New EU deforestation law could fail to protect our precious ecosystems – we’re not out of the woods yet

The European Commission has finally published its long-awaited proposal to reduce EU-driven deforestation, after years of pressure from the Greens/EFA and NGOs. Greens/EFA MEPs, Marie Toussaint (FR), Heidi Hautala (FIN), Tilly Metz (LUX), Ville Niinisto (FIN), Anna Deparnay-Grunenberg (DE-FR), Rosa d’Amato (IT) and Anna Cavazzini (DE) argue that this is an important step, but big improvements are needed if the law is to effectively end the EU’s complicity in the global destruction of nature and violation of human rights.

At last, the Commission has published its long-awaited proposal to reduce the EU’s contribution to global deforestation and forest degradation. Europeans need to be sure that nothing they add to their shopping baskets will make them complicit in the destruction of natural forests. The new measures are sorely needed. The EU is responsible for 16% of tropical deforestation linked to internationally traded commodities such as meat, palm oil or soy.

With this new law, the European Union will oblige businesses to check, through a process called “mandatory due diligence”, that whatever they sell in Europe does not come from land where forests have been degraded or cleared entirely to make room for agricultural production.

Unfortunately, the final proposal from the Commission has some major gaps that would, if written into law, severely undermine its effectiveness.

Loopholes in the deforestation law: important products and ecosystems left out

The European Commission wants to stick to six commodities that can pose a serious risk to forests: beef, palm oil, soy, coffee, cacao and wood. But scientists have warned that the EU should not exclude certain commodities “prematurely” from its legislation. The production of rubber and maize, for example, is also known to cause deforestation. 

The Commission wants the new law to protect forests but not other valuable ecosystems like savannahs, wetlands and peatlands. It says these can be added at a later point in time.

If these loopholes are not closed, there is a risk that the new law will trigger adverse effects. Companies could begin clearing forests for rubber instead of cocoa, or shifting destruction from forests to nature-rich ecosystems like the Pantanal wetlands or Cerrado savannah.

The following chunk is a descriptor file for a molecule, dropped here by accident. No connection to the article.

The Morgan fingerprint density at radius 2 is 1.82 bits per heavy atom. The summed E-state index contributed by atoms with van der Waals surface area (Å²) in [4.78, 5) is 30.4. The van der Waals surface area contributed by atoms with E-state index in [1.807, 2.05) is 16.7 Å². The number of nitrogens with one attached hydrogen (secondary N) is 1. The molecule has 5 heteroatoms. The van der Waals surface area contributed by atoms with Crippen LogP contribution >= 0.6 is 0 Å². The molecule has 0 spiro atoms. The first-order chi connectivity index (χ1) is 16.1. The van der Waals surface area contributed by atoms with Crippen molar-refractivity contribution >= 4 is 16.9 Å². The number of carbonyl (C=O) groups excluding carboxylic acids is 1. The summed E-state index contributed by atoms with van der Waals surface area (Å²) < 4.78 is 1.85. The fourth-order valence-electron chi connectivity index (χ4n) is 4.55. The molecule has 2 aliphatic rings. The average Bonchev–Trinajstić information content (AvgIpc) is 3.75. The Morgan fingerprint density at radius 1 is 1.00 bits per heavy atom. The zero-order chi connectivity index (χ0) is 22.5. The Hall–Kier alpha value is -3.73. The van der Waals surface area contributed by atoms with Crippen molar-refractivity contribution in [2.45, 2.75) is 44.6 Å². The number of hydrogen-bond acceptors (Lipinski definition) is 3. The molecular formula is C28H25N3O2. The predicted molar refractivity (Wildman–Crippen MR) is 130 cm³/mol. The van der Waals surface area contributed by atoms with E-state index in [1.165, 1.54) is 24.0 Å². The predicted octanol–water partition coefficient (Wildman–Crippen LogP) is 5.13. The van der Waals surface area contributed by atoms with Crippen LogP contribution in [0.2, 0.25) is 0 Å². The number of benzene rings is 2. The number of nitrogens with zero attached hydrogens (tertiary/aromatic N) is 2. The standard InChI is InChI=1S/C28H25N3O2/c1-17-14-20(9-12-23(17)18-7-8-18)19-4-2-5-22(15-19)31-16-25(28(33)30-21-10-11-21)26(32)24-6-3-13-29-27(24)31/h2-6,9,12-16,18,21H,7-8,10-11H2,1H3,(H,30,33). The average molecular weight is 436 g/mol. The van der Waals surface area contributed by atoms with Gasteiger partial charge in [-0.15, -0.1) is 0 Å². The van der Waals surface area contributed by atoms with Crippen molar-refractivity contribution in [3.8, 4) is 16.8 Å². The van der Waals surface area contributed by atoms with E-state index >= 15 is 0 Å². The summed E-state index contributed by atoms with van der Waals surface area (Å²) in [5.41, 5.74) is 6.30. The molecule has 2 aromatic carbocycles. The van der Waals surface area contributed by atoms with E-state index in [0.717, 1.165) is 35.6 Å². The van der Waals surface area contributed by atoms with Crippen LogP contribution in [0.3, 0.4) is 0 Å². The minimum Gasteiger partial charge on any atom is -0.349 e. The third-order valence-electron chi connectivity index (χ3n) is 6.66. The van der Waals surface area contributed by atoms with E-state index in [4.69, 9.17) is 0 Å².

A free pass for human rights abuses and for banks profiting from rainforest destruction

In the European Commission’s new deforestation proposal, companies do not have to check whether commodities are linked to human rights violations. This is an indefensible failure to defend human rights. The conversion of rainforests and other precious ecosystems to agricultural land is often linked to land-grabbing, violence, and adverse human rights impacts, particularly for Indigenous Peoples. The EU must not be complicit in human rights abuses just as it must not be complicit in tropical deforestation.

The proposal also turns a blind eye to financial organisations that prop up companies involved in the destruction of nature with investments, loans or other services. Between 2016 and 2020, banks and asset managers based in the EU generated €401 million in revenues on deals with companies accused of destroying tropical forests.

Lack of proper checks for commodities originating in certain countries

The European Commission wants to lower requirements for companies sourcing products and commodities from so-called “low risk countries”. This could create a loophole allowing operators to launder commodities produced in “high risk countries” by trading them through “low risk countries”.

Clearly, any law is only as good as its enforcement. If the EU adopts a ‘paper tiger’, with a law that looks fierce but is ineffectual in practice, it will continue to drive the destruction of fragile ecosystems around the world.

European Commission proposal to stop EU-driven deforestation: important improvements needed

There is a big task ahead of us. At the end of its legislative journey, we must pass a law that does two key things: firstly, the law must force companies to show that their supply chains are completely clean of nature destruction and human rights abuses. Secondly, the law must require banks operating in the EU to show that their investments are not contributing to these outcomes.

If we do not hold the companies that profit from these practices to account, the EU’s recent commitment to spend a billion euros to protect the world’s rainforests would be like throwing money into the wind. Neither would the EU be able to honour its COP26 pledge to do its part to “halt and reverse forest loss and land degradation by 2030”.

The EU should be leading the global fight to protect our forests. We cannot give a free pass to the companies responsible for destroying our precious ecosystems and gross violations of human rights. European consumers must be sure that our grocery shopping doesn’t accidentally bankroll rainforest destruction. The European Commission’s proposal makes some very good suggestions, but is lacking teeth. We need to make sure that our new deforestation law is not all bark and no bite.

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